The setting of the novel is in an English Village called King’s Abbot. The opening of the story tells of an attractive widow who died due to an overdose of vernal. Not even 24 hours later, Roger Ackroyd, the man the widow was going to marry, was found murdered in his own study. The other characters are a butler; a housekeeper; a parlor maid; a kitchen maid; a cook; a secretary; an English lass and her mother; a major; a doctor and his sister, and a stranger. We are told the story through the narrative voice of Dr. James Sheppard, ” a discreet country doctor with the reticence of a father confessor”. Dr. Sheppard allies with Hercule Poirot throughout the entire investigation to find Ackroyd’s murderer, while writing a manuscript of his own opinions and conclusions to the mystery. Not until the last five pages does the reader become shocked, amazed, and delighted to find out that it was indeed the good doctor, the non-committal narrator, who turned out to be the killer. As of her critics noted, “Christie brought about the greatest controversy in mystery history with The Murder of Roger Ackroyd when she broke the cardinal rule of detective writing and had the disinterested narrator turn out to be the killer”.

In The Murder of Roger Ackroyd, the reader follows Poirot through his journey of clues. Trying to pick out who the correct murderer may not be easy. Mary Wagoner states that readers have difficulty selecting the true criminal in part “because the prevailing comic flavor of the narrative voice of Dr. Sheppard contributes to this flavor”. An example of Sheppard’s humorous character is when “He allows his sister Caroline to prescribe liver pills for him as though he had no medical training at all”. He also describes his sister Caroline as, “Somebody like her must have invented the questions on passports,” or, as he judges his new neighbor Poirot, says “there’s no doubt at all about what the man’s profession has been. He’s a retired hairdresser. Look at that mustache of his”. Sheppard’s narrative voice plays up the comic qualities of the novel, which makes pinpointing him as the murderer difficult.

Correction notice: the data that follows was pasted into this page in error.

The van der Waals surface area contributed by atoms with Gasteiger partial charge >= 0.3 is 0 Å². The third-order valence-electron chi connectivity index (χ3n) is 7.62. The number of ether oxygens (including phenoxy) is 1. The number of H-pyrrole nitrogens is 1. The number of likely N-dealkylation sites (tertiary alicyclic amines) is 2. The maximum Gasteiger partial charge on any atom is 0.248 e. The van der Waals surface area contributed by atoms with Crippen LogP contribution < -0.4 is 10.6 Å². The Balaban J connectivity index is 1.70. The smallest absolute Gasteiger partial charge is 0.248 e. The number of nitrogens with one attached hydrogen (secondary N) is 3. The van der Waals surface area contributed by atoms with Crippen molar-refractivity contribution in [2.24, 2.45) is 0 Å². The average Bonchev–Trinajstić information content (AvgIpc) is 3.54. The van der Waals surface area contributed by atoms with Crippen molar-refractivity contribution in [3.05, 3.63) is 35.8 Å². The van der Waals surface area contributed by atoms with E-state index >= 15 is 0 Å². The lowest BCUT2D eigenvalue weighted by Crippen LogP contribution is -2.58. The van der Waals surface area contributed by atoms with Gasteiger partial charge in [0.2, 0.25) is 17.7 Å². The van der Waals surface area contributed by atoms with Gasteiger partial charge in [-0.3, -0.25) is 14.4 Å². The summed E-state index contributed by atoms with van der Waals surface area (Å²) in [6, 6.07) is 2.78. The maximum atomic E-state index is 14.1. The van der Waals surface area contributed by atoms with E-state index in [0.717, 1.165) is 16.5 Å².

“Poirot is merely one factor in a tale so ingeniously constructed, so dexterously plotted as to warrant our complete admiration”. Poirot’s methods capture the readers’ interest. They are imaginative, and he continually relies upon his “little gray cells” to help him focus on the weakness that will lead a person to murder. In The Murder of Roger Ackroyd, Poirot pays the strictest attention to such petty objects as a misplaced chair, an open display table, a scrap of starched cambric, a quill, and a gold band in a fish pond, all for calculated misdirection. Poirot speaks some phrases in French, which adds spice and variety to the reading. An example is when Poirot is calculating the misdirection of the chair that Roger Ackroyd was in when he was murdered: “voila’ ce qui est curiex,” murmured Poirot, “no one would want to sit in a chair in such a position, I fancy”. Poirot uses style and method, inflated confidence, along with the use of his “little gray cells.” He has a special ability to focus on every little clue, and has a heavy reliance on intuition. As Poirot becomes closer to the truth of who the true murderer is, his personality changes. His ability to solve the case is clear as he speaks to the suspects at a reunion; “He leaned forward, and suddenly his voice and his whole personality changed. He suddenly became dangerous. `I who speak to you, I know the murderer of Mr. Ackroyd is in this room now. It is the murderer I speak. Tomorrow the truth goes to Inspector Raglan. You understand?’”.